As part of my garden designs, there’s almost always some form of structure required to provide a specific function – for example “built-in” tables & benches for a deck; planter-walls to help define a shape; a pergola over a pathway to frame a view and give vertical planting support; a gazebo to stop and take in the views and to act as a focal point itself; or a screening panel to enclose an area or separate it from another space with different character.

All of these items are part of the overall design concept, which is unique to that property, and will therefore “belong” to the garden even if they are made from widely-available component parts.

Sometimes though, either for practical reasons such as specific dimensions, or aesthetic reasons like needing a particular material / texture / form / etc, only a bespoke piece will work. Often this will be a timber or masonry construction, but I’ve also designed using plastics, ceramics and metals.

One recent example was a small screen panel which I commissioned from Colin Phillips, a designer-blacksmith.

The screen was needed to finish off the return edge alongside a small decked area which you can see in this picture.

I wanted to tie in with the terracotta colour of the alcove wall and the copper rain cups, so I decided on a series of randomly-sized copper & stainless steel sheets set inside a black steel framework – in a kind of “Mondrian meets Rennie Mackintosh” style.

The basis for this was taken, with his permission, from part of some gates pictured on Colin’s website.

I thought it would be interesting to show how I took this through to the finished piece – all done using the Vectorworks CAD package, with Windows Photo Gallery to crop pictures – not even a hint of Photoshop!

First step was to copy the website picture to the Windows clipboard and paste in into a blank Vectorworks layer, which I then exported back as a JPEG image.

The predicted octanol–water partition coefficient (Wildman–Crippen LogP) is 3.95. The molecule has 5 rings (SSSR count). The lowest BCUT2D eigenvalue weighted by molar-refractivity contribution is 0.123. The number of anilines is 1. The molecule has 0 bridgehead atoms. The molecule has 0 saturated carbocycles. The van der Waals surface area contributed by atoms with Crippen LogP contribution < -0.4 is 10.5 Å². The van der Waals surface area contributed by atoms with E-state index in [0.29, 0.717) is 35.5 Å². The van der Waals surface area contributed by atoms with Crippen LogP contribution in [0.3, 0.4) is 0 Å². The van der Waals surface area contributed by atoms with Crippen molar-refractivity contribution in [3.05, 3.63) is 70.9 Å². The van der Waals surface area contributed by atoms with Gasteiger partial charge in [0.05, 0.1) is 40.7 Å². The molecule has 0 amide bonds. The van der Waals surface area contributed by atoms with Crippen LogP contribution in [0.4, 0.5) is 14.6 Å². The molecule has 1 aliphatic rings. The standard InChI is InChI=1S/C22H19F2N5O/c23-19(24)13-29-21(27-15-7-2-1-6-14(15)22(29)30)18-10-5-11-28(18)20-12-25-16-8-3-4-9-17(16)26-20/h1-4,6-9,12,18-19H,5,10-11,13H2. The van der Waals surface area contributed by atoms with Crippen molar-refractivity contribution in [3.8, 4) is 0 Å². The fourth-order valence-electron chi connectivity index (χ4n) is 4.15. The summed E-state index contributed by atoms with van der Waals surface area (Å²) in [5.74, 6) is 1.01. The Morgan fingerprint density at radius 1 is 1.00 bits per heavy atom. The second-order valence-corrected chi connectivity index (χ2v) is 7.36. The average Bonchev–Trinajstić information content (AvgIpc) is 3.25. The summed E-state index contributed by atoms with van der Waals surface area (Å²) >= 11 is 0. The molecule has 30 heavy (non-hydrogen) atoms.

Next, I cropped the central bit of the gates, shown above as a black rectangular frame, using Windows Photo Gallery and imported this back into Vectorworks. I then used the Vectorworks “edit – duplicate” function to copy it, and shifted the duplicate sideways to create the rounded base shape with asymmetric left & right sides shown under the original picture of the gates. With these images selected, I used the “modify – scale objects” function to re-size the pictures so that the vertical dimension matched my requirements of 2 metres.

I could then trace over the image to get the basic “ladder” form that interested me before deleting the photo images of the gates and working on to produce my final design.

Once the design was completed, I imported the original photo of the deck area to another layer, again used “modify – scale objects” to resize it - using the brickwork alongside the screen position as a measurement guide - and duplicated the screen design onto this layer, moving it around to superimpose it in the correct position.

Finally I cropped this layer, using a viewport, and printed it to show my client, before commissioning the piece.

The final picture is the finished install of the custom-made screen.